Celebrities have to put up with a lot of nonsense, the worst of which might be having your body be for the public’s consumption when you’re just trying to mind your own business. The Internet, as it has with most things, has of course made this worse. Not only are photos of celebs up for all to comment on, but now they’re also fair game for memes — ensuring one paparazzi photo has more lives than anyone ever needed.
Anyway, this happened to Chloë Grace Moretz. A photo of her carrying a box of takeout pizza into a hotel room was made into a meme comparing her to the Family Guy character Legs That Go All The Way Up Griffin— subjecting the actor to intense body scrutiny that she says has affected her for a long time.
In an interview with Hunger Magazine, she spoke candidly, for the first time, about what the experience was like.
“Everyone was making fun of my body, and I brought it up with someone and they were like, ‘Oh, shut the f*ck up, it’s funny,'” Moretz said in the interview. “And I just remember sitting there and thinking, my body is being used as a joke and it’s something that I can’t change about who I am, and it is being posted all over Instagram. It was something so benign as walking into a hotel with leftovers. And to this day, when I see that meme, it’s something very hard for me to overcome.”
Moretz said the meme “took a layer of something that I used to enjoy, which was getting dressed up and going to a carpet and taking a photo, and made me super self-conscious. And I think that body dysmorphia — which we all deal with in this world – is extrapolated by the issues of social media. It’s a headf*ck.”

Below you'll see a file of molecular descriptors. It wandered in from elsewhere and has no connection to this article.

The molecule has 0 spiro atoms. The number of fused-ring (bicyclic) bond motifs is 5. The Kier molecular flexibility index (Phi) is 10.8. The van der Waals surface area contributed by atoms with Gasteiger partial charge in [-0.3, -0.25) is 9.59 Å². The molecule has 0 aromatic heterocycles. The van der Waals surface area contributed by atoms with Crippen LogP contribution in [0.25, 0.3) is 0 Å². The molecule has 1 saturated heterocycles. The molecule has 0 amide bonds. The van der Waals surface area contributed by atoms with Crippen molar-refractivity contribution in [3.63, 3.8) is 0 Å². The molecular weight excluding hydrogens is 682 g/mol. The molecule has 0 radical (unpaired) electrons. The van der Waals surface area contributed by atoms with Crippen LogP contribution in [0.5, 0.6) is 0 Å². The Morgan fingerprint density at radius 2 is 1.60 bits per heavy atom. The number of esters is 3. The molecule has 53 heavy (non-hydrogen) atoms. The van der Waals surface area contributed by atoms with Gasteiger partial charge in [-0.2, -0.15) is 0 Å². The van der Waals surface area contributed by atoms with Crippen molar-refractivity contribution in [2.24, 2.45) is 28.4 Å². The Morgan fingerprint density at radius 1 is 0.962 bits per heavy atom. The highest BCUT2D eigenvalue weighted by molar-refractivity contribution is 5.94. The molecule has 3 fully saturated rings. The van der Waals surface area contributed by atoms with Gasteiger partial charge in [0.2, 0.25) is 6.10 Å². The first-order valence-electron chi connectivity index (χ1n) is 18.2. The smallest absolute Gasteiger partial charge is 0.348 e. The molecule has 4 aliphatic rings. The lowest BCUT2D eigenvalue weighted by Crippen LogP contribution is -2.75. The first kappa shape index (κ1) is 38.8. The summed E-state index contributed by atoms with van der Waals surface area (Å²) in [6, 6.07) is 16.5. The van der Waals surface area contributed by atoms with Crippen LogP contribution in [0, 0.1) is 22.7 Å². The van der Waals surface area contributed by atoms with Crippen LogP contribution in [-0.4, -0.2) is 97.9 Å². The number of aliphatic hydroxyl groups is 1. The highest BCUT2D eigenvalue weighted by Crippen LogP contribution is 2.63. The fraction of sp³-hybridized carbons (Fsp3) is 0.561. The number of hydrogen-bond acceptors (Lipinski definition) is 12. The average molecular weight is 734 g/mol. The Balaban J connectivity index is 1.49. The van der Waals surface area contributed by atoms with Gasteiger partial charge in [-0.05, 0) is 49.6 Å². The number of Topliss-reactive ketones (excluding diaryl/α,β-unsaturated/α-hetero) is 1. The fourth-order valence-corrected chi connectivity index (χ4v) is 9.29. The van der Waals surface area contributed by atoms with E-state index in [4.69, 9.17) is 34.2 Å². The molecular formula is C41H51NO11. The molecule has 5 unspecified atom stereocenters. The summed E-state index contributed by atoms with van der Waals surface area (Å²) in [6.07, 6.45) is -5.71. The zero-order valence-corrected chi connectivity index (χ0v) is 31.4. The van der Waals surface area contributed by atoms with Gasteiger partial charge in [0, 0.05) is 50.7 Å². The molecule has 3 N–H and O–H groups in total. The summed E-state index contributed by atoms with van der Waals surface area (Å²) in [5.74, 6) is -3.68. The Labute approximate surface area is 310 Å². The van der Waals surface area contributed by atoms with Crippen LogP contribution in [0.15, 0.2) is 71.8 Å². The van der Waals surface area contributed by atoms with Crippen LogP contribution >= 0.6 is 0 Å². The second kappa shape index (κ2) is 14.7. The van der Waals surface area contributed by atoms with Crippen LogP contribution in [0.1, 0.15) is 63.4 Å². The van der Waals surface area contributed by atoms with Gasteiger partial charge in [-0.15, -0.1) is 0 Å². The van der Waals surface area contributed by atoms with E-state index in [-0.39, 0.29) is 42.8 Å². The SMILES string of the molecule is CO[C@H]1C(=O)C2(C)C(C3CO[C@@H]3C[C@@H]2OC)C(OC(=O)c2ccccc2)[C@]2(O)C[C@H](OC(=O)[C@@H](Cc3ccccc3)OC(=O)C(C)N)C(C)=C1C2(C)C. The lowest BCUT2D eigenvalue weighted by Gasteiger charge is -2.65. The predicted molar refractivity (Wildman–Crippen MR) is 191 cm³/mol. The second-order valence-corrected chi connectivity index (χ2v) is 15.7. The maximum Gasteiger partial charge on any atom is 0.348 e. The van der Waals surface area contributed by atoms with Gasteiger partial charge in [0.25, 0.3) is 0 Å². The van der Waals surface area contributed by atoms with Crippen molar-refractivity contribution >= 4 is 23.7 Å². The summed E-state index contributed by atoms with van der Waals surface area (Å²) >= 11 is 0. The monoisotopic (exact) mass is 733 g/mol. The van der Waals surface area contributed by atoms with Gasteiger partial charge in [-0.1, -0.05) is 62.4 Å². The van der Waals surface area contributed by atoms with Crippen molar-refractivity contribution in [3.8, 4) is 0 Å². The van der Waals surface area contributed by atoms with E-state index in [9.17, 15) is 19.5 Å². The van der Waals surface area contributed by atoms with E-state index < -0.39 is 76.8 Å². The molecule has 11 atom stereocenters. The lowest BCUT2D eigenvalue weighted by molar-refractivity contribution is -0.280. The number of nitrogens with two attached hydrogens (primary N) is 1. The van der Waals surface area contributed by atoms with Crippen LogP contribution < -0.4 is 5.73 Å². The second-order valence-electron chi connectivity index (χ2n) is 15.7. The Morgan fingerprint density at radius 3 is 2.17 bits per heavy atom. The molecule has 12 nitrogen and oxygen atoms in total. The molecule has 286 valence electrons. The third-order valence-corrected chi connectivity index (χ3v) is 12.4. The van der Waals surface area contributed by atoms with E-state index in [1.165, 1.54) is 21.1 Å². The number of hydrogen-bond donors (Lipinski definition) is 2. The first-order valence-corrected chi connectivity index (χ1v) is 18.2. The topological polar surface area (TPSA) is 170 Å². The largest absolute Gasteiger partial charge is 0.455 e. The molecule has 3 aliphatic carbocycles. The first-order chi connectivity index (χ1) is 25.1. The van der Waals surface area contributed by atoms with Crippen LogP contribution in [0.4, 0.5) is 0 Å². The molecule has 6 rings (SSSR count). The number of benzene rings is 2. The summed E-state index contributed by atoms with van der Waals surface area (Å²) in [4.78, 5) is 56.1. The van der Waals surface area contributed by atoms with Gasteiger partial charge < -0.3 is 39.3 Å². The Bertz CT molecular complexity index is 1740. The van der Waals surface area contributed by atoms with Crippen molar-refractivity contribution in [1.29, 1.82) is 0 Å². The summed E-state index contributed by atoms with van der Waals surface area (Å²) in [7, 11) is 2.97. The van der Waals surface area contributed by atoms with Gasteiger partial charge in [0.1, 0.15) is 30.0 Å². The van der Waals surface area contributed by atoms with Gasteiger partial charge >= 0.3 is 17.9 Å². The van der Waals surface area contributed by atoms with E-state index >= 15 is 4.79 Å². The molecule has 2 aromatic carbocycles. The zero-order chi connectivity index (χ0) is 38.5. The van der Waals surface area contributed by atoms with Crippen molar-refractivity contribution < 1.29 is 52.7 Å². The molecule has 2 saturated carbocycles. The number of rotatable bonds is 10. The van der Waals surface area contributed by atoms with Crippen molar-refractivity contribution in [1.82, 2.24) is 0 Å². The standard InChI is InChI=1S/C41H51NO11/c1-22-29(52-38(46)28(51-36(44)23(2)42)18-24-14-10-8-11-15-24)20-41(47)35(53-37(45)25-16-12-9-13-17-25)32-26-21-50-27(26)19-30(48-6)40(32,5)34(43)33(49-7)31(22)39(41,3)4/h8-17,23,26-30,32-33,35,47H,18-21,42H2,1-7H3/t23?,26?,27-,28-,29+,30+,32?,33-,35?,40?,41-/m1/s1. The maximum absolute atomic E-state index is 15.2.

She went on to say the experience made her a recluse. “It was great because I got away from the photographers and I was able to be myself, and to have so many experiences that people didn’t photograph, but at the same time it made me severely anxious when I was photographed. My heart rate would rise and I would hyperventilate.”
In the interview, she also talked at length about the “darkness that comes with fame,” as she puts it. Moretz, 25, has been acting for the last 20 years, and since she was 12 years old and the star of Kick-ass, has been hounded by paparazzi. It is devastating and unsurprising that with each passing week, another child star shares a horrifying story of the pitfalls of fame.
Last week, Demi Lovato slammed child stardom, calling her experience “traumatic.” And of course, from Britney Spears to Jeanette McCurdy, we’ve heard enough countless tales of kids being sexualized at a young age, undergoing financial abuse, and losing their childhoods to agree that thrusting a kid into stardom robs them of more than it gives them.
“I had to work through that,” Moretz says. “For a long time I was able to be the Chloë that people see and the Chloë that I am in private. Then those two worlds collided and I felt really raw and vulnerable and open.”